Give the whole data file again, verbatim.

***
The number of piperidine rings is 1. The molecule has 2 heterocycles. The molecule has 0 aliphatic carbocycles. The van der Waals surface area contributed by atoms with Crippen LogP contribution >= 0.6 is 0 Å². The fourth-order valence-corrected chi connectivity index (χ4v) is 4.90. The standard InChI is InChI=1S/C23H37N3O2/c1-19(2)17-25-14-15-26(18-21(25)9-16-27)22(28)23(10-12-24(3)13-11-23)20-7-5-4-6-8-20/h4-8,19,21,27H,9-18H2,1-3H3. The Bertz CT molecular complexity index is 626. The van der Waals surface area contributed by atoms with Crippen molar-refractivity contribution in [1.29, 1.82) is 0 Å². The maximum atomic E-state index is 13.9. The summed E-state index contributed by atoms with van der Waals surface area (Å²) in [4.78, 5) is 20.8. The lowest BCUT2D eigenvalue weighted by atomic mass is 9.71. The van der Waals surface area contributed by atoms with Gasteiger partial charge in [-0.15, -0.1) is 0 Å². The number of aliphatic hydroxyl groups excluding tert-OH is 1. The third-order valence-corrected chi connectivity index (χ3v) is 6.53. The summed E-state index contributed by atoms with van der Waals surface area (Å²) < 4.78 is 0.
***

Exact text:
The number of piperidine rings is 1. The molecule has 2 heterocycles. The molecule has 0 aliphatic carbocycles. The van der Waals surface area contributed by atoms with Crippen LogP contribution >= 0.6 is 0 Å². The fourth-order valence-corrected chi connectivity index (χ4v) is 4.90. The standard InChI is InChI=1S/C23H37N3O2/c1-19(2)17-25-14-15-26(18-21(25)9-16-27)22(28)23(10-12-24(3)13-11-23)20-7-5-4-6-8-20/h4-8,19,21,27H,9-18H2,1-3H3. The Bertz CT molecular complexity index is 626. The van der Waals surface area contributed by atoms with Crippen molar-refractivity contribution in [1.29, 1.82) is 0 Å². The maximum atomic E-state index is 13.9. The summed E-state index contributed by atoms with van der Waals surface area (Å²) in [4.78, 5) is 20.8. The lowest BCUT2D eigenvalue weighted by atomic mass is 9.71. The van der Waals surface area contributed by atoms with Gasteiger partial charge in [-0.15, -0.1) is 0 Å². The number of aliphatic hydroxyl groups excluding tert-OH is 1. The third-order valence-corrected chi connectivity index (χ3v) is 6.53. The summed E-state index contributed by atoms with van der Waals surface area (Å²) < 4.78 is 0.